...The sixt is named of Plinie in Latine, Rosa Coroneola, of the writers at this day Rosa sera, and Rosa autumnalis: in French, Rose Musquée, and Roses de Damas: in base Almaigne, Musket Rooskens,: in English also, Muske Roses, bicause of their pleasant sent.
(1586)  Page(s) 757, 759.  
The third kind are they which some call Roses of Province, whose shoots and springs be like them of the red Rose, sayving that they grow up higher, and yet for al that they grow not so high as the white Rose, so that this Rose should seeme to be a middle sort or meane kind betwixt the red and the white Roses, which thing the very colour of the flowers declare to be true, for they be neither red nor white, but of a mixt colour betwixt red and white, almost carnation colour, in all things like to the others.
....Muske Roses........grow up almost as high as the Damaske or Province Rose.
...The third kind is called in French, Rosee de Provinces. in base Almaigne, Provinsche Roosen: in high Douch, Liebfarbige Rosen: in which peradventure are they which Plinie calleth Alabandicas Rosas: we call them in English, Roses of Province, and Damaske Roses.
(1586)  Page(s) 757, 759.  
The second kind of garden Roses be red, and are like to the white in leaves, shoots, & branches, but they never grow so high nor so great, neither are the branches so large. The flowers be of a pleasant savour, or colour red, and fashioned like the white Roses.
....The second kinde of Roses is called Rosa purpurea, and Rosa rubra: in Englishe, red Roses, and of common people, double Roses: in French, Rose rouge, and Roses Francois: in high Douch, Roter Rosen: in base Almaigne, Roode Rosen. And under this kind are comprehended the Roses which Pliny calleth Trachinias, amongst which Rosae Milesia are the deepest red.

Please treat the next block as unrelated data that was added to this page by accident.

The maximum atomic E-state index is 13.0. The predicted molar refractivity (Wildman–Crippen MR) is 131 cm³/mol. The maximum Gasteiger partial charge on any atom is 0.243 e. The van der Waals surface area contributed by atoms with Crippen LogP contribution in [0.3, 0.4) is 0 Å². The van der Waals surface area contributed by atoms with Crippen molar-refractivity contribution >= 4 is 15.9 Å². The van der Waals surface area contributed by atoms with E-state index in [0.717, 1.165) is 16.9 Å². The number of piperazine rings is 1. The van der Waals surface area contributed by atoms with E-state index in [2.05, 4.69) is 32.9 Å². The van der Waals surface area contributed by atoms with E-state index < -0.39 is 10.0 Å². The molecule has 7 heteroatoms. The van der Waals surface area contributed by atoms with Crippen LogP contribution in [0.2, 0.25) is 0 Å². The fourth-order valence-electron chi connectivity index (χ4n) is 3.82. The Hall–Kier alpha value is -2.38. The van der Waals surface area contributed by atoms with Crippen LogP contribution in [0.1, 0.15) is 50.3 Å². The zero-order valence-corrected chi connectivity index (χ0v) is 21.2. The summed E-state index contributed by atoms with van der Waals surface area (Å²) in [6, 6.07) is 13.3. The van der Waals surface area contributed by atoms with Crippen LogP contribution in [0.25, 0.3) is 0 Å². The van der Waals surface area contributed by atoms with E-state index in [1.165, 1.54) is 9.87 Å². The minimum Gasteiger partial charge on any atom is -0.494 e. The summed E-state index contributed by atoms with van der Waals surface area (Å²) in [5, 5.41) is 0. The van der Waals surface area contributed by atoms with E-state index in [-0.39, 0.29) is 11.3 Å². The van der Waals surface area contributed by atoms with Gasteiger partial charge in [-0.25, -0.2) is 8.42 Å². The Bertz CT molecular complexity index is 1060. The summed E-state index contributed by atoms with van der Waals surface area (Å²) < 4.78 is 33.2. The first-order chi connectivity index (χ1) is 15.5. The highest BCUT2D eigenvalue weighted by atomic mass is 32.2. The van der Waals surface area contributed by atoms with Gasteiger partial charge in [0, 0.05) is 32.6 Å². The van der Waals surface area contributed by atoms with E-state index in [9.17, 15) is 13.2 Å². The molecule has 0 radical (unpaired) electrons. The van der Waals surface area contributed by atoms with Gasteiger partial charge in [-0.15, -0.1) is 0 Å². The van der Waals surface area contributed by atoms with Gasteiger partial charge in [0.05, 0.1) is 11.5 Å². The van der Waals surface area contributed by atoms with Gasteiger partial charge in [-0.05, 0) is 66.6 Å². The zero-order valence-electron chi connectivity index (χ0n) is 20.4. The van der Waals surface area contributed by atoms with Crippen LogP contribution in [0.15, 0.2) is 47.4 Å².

(1586)  Page(s) 757-758, 760.  
The wild Rose leaves be rough and prickley. The springs, branches, and shoots, are full of sharpe hooks or crooked prickles, like the white double Rose of the garden, but much lesser, and the leaves be smaller, the flowers be also single, white, and drawing towards carnation colour, and without savour. The which being fallen away, there rise round knops and buttons, the seede is couched and laid, in a hairy downe or rough cotton. Upon this plant or bush is sometimes found a spongious ball, rough haired, and of a greene colour turning towards red, and is to be found about the moneth of June.
...The wild groweth in many places of Brabant and other countries, alongst by hedges and ditches, & other wild places alongst briers and thornes...
...The seventh kind is Latine, rosa canina, and Rosa sylvestris: in French, Rose sauvage: in high Douch, Wilder Rosen, & Heckrosen: in base Almaigne, Wilde Rosen: in English, the Brier bush, the wild Rose, and Heptree. The spongious ball or that rounde rough excrescence which is found oftentimes growing both upon the wild Rose and Eglantine bushes, is called of some apothecaris Bedegar: but wrongfully, for Bedegar, is not that thistle which is commonly called Carlina, Cramine Bedegar, lib.4.fol.361.
(1586)  Page(s) 758, 760.  
Amongst the kinds of wild Roses, there is found a sort, whose shoots, twigs, and branches, are covered all over with thicke smal thorny prickles. The flowers be small, single, and white, and of a very good savour. The whole plant is base and low, and the least of all both of the garden and wild kind of Roses.
...The other wild kind groweth in certaine places upon rampers and banks cast up by mans hands, & upon the sea coast of Flanders.
...The eight is called of the neather Douchmen, Duyn Rooskens, of the place whereas it is founde growing, and it shoulde seeme to Latine, Canirubus, and Rubus canis, and of Plinie, Rosa spinosa.